music to your ears: this year with hiv/aids

This year, 2007, there is some good news about the HIV/AIDS pandemic. The percentage of people living with AIDS has leveled off and the number of new cases has fallen. This is attributed to the prevention programs. However, risk remains high in sub-Saharan Africa. Eight sub-Saharan African countries represent one-third of all new cases and total deaths around the globe. This year there are still 33.2 million people living with AIDS, 2.5 million newly infected, and 2.1 million deaths. (Read the 2007 AIDS epidemic update) As with all good reports, “much good has been done, but more is needed.” Events are happening all across the continent with dedication and promises. The theme of this year’s World AIDS Day is leadership and “Stop AIDS, Keep the Promise!” While there is a lot of talk (read the statements) already this year about what will be done about the HIV/AIDS epidemic.

It is not very often that the news of HIV/AIDS is music to the ears, but this may be one case. In Uganda, where HIV/AIDS was first discovered in the continent in 1981, there is a rising musical movement to increase education and promote prevention. Beginning to make her mark as a rising vocalist in the Ugandan pop music scene, Sylvia Nakibuule chose to go on television to declare her status as HIV positive. Sylvia gained became well known through her work with The AIDS Support Organization (TASO), which regularly puts on performances to educate people about the dangers of HIV/AIDS and how to prevent spreading the disease. Sylvia tells the youth, “I never wanted this to happen to me, so I don’t want it to happen to you. The message I want to give the youth is let us do our best to have a virus-free young generation. Be careful in the way you handle yourself.”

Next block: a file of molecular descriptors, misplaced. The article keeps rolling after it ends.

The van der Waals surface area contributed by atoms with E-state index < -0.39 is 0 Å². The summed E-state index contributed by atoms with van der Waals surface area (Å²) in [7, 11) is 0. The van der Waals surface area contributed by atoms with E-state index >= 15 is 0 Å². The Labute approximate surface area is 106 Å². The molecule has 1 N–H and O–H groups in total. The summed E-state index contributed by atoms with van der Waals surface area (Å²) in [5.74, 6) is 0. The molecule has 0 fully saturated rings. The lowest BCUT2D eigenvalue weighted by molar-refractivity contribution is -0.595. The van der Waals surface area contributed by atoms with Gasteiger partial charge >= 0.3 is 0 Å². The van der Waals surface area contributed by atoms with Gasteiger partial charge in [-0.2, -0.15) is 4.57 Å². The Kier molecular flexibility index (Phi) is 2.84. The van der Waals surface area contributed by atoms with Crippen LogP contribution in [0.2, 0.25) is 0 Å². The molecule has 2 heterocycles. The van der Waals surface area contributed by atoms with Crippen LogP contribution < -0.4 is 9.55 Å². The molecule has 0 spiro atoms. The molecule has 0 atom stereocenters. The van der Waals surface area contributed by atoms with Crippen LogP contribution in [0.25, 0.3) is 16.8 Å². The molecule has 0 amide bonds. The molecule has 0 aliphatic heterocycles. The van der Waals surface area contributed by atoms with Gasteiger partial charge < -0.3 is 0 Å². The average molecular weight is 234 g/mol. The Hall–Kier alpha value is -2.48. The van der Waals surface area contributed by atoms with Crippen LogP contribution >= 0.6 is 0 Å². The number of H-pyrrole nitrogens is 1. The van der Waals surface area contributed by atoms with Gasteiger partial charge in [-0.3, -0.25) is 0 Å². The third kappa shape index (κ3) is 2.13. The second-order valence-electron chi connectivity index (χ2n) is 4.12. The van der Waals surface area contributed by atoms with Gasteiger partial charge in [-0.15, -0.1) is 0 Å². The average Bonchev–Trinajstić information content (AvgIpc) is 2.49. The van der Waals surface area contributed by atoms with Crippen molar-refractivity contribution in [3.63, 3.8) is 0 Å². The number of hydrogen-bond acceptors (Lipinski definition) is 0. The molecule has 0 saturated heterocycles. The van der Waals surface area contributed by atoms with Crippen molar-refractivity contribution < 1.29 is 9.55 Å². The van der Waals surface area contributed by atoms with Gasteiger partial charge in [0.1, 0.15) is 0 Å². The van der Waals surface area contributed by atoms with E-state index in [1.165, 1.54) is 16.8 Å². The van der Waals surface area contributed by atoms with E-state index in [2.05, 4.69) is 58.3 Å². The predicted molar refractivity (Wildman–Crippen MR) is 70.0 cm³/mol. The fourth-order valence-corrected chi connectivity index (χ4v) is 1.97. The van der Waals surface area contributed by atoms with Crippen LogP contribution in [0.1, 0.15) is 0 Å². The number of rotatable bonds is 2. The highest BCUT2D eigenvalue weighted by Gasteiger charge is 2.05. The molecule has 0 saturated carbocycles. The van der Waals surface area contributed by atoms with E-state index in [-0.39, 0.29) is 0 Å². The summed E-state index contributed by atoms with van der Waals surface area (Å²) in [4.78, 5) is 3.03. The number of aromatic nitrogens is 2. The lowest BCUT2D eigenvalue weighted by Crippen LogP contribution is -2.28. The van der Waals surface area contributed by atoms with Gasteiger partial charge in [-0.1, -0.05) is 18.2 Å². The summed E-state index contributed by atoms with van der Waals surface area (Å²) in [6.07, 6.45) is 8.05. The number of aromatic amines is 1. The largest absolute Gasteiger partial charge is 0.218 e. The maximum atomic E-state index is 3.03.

In Malawi, the BBC has been following the village of Njoho and their responses to the AIDS epidemic. Six months earlier one of the village elders had little hope for the people in the village to change their behavior to combat the effects. Now there is only hope. The stigma has left the village; Orphaned children are given help, there are monthly talks and support groups for people dealing with the burden of disease, and there are training programs on education and prevention. The village is fighting back. However, the recent efforts have been hindered by a lack of adequate medical facilities. The local hospital is not equipped to give HIV testing or to distribute anti-retrovirals. Patients with AIDS-related disease are instead sent to a district hospital 10 km away and most villagers cannot afford the bus fare. Yet again the lack of basic healthcare infrastructure adds another complication to an issue already too complex. But there is always hope. Njoho will be starting a clinic next year for voluntary counseling and testing, mother to child transmission prevention, and will provide bus fare for those who need anti-retrovirals.

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